French primary pupils return to school despite high COVID numbers
France sent primary and nursery pupils back to school on Monday (26 April), the first phase of reopening after a three-week COVID-19 lockdown, even as daily new infections remained stubbornly high.
President Emmanuel Macron said a return to school would help fight social inequality, allowing parents who struggle to pay for childcare to get back to work, but trade unions warned that new infections would lead to a "torrent" of classroom closures.
In the upmarket Paris suburb of Neuilly-sur-Seine, pupils wore face masks and rubbed disinfectant gel on their hands as they filed through the front door of the Achille Peretti primary school. A poster reminded the youngsters to stay a metre apart.
"They're young, they need an adult to help them, but most parents have a job and it's burdensome to ask them to do the school work," said teacher Elodie Passon.
Middle and high school pupils are due to return to the classroom next Monday, when the government will also lift domestic travel restrictions that have been in place nationwide since early April.
The open-air terraces of bars and restaurants, as well as some business and cultural venues, might be allowed to reopen from mid-May if the curbs have sufficiently slowed the spread of the coronavirus, the government has said.
Some doctors and public health experts have warned it may be too early to ease restrictions.
On Sunday (25 April), the seven-day average of new cases fell below 30,000 for the first time in over a month, from about 38,000 when the lockdown began, though the number of COVID-19 patients in critical care still hovered near a third-wave high of 5,984.
Education and skills: Commission launches public consultation to support lifelong learning and employability
The Commission has launched a public consultation on a European approach to micro-credentials for lifelong learning and employability. During the next 12 weeks, the consultation will collect ideas for a common definition of micro-credentials – recognition of short, targeted learning courses – and for the development of EU standards ensuring their quality and transparency. Within Europe, a growing number of people need to update their knowledge, skills and competences to fill in the gap between their formal education and the needs of a fast-changing society and labour market. Public and private stakeholders are rapidly developing short-term learning courses. ‘Micro-credentials' are a crucial step to certify the outcomes of these experiences, thus supporting people to improve or gain new skills throughout their careers and reaching out to a more diverse group of learners. Micro-credentials have the potential to make education more inclusive, and will promote flexible, short term learning opportunities.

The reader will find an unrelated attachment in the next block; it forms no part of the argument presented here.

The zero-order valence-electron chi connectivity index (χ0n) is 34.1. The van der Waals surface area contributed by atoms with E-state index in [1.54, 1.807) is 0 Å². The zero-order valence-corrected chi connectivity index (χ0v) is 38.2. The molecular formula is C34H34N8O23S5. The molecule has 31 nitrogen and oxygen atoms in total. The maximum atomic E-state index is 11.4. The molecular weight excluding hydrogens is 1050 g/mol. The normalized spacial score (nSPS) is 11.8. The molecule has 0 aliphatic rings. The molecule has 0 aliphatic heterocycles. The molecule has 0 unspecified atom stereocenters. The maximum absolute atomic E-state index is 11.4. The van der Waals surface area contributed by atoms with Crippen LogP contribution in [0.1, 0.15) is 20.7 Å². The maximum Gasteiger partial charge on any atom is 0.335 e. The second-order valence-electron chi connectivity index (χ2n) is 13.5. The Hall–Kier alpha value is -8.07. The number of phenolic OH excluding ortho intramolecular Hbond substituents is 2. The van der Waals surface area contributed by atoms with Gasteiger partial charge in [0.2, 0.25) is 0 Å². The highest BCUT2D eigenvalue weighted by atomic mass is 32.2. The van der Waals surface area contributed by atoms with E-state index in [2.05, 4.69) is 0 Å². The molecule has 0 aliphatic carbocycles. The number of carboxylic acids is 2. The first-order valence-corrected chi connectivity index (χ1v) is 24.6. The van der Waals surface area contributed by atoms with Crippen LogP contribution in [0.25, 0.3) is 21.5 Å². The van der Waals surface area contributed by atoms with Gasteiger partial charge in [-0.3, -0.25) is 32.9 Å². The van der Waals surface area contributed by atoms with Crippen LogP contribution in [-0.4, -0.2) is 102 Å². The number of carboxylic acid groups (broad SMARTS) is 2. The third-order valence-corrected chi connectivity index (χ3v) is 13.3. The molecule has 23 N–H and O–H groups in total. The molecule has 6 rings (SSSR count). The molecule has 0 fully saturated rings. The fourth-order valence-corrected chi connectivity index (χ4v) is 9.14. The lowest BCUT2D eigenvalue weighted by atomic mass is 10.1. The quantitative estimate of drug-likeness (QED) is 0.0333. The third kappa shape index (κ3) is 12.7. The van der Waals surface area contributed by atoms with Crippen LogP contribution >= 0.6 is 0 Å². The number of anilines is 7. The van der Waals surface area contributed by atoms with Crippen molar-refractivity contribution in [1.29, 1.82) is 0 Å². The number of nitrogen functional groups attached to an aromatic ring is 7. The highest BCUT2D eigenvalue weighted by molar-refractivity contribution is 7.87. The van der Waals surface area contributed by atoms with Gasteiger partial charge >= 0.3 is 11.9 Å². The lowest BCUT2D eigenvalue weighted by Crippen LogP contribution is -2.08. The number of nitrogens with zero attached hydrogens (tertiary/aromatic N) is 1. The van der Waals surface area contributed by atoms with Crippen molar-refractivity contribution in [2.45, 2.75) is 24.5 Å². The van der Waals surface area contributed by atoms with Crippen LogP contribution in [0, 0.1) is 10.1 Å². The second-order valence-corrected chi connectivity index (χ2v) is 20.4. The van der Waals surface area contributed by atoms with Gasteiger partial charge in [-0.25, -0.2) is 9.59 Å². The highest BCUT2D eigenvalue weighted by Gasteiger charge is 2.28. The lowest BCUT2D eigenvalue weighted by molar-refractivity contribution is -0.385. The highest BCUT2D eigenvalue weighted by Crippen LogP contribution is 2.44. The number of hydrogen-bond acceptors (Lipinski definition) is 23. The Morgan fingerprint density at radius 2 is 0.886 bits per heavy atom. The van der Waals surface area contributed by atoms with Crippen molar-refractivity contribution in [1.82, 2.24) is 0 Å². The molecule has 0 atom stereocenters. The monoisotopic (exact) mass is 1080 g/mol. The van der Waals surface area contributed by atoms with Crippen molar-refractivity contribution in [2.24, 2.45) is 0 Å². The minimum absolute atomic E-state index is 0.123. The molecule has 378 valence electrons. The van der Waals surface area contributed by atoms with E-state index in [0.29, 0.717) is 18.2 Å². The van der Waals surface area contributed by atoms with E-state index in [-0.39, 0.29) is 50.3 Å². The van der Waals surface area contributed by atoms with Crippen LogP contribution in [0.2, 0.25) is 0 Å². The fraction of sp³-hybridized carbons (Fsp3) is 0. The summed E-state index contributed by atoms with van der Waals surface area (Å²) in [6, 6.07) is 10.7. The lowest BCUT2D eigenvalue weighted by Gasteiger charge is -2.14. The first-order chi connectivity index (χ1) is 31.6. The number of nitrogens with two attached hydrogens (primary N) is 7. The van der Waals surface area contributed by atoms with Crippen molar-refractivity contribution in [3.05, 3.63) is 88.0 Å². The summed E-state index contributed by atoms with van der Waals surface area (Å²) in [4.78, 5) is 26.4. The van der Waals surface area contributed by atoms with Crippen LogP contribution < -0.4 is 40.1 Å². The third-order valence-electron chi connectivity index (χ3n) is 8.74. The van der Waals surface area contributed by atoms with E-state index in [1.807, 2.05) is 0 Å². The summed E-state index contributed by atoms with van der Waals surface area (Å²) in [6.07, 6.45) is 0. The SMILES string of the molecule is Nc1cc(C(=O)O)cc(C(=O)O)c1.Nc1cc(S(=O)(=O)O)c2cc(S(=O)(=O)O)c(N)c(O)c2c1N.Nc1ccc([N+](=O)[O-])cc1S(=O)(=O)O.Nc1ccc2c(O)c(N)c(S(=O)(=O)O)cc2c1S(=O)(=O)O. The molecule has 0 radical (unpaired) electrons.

Innovation, Research, Culture, Education and Youth Commissioner Mariya Gabriel said: “In these unprecedented times, our learning opportunities need to adapt. They should be flexible, modular and accessible to anyone wanting to develop their competences. Our European approach to micro-credentials will facilitate the recognition and validation of these important short learning experiences. It will contribute to making lifelong learning a reality across the EU.”
Jobs and Social Rights Commissioner Nicolas Schmit said: “As member states strive to meet the target of 60% of adults in annual training set by the European Pillar of Social Rights Action Plan, we need to make learning as user-centric as possible. Whether you take a short course in coding through a VET provider or learn a foreign language with a language school, your newly-acquired skills should be recognised throughout the European labour market. The public consultation that we launch today is an important step to put this flagship action from our European Skills Agenda into practice.”
The public consultation is available online.